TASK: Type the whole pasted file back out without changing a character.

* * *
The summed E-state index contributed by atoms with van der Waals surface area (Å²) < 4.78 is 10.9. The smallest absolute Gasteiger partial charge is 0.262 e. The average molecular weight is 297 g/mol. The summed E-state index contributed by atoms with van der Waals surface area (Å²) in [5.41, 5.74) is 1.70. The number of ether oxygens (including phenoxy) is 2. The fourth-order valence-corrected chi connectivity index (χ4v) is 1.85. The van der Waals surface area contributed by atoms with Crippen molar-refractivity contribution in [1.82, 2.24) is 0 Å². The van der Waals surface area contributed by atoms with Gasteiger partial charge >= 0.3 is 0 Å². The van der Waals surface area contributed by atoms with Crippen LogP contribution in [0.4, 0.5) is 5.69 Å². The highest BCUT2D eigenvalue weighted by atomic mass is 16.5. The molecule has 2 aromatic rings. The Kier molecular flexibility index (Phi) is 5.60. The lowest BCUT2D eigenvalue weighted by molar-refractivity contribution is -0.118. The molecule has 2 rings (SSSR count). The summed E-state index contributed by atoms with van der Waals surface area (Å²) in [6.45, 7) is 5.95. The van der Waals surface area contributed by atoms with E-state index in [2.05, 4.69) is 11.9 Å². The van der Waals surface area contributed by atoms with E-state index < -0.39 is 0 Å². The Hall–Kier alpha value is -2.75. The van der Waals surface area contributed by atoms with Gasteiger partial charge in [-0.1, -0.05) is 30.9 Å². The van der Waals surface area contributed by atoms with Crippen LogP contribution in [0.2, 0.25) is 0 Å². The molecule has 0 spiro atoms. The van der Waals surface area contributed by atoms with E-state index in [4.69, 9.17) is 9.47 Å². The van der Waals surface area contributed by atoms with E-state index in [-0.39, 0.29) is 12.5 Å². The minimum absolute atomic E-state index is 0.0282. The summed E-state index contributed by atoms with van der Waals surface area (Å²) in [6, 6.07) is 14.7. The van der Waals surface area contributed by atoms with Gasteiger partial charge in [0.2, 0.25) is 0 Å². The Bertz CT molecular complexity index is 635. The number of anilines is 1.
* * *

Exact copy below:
The summed E-state index contributed by atoms with van der Waals surface area (Å²) < 4.78 is 10.9. The smallest absolute Gasteiger partial charge is 0.262 e. The average molecular weight is 297 g/mol. The summed E-state index contributed by atoms with van der Waals surface area (Å²) in [5.41, 5.74) is 1.70. The number of ether oxygens (including phenoxy) is 2. The fourth-order valence-corrected chi connectivity index (χ4v) is 1.85. The van der Waals surface area contributed by atoms with Crippen molar-refractivity contribution in [1.82, 2.24) is 0 Å². The van der Waals surface area contributed by atoms with Gasteiger partial charge >= 0.3 is 0 Å². The van der Waals surface area contributed by atoms with Crippen LogP contribution in [0.4, 0.5) is 5.69 Å². The highest BCUT2D eigenvalue weighted by atomic mass is 16.5. The molecule has 2 aromatic rings. The Kier molecular flexibility index (Phi) is 5.60. The lowest BCUT2D eigenvalue weighted by molar-refractivity contribution is -0.118. The molecule has 2 rings (SSSR count). The summed E-state index contributed by atoms with van der Waals surface area (Å²) in [6.45, 7) is 5.95. The van der Waals surface area contributed by atoms with E-state index in [2.05, 4.69) is 11.9 Å². The van der Waals surface area contributed by atoms with E-state index < -0.39 is 0 Å². The Hall–Kier alpha value is -2.75. The van der Waals surface area contributed by atoms with Gasteiger partial charge in [-0.1, -0.05) is 30.9 Å². The van der Waals surface area contributed by atoms with Crippen LogP contribution in [0.2, 0.25) is 0 Å². The molecule has 0 spiro atoms. The van der Waals surface area contributed by atoms with E-state index in [4.69, 9.17) is 9.47 Å². The van der Waals surface area contributed by atoms with E-state index in [-0.39, 0.29) is 12.5 Å². The minimum absolute atomic E-state index is 0.0282. The summed E-state index contributed by atoms with van der Waals surface area (Å²) in [6, 6.07) is 14.7. The van der Waals surface area contributed by atoms with Gasteiger partial charge in [0.2, 0.25) is 0 Å². The Bertz CT molecular complexity index is 635. The number of anilines is 1.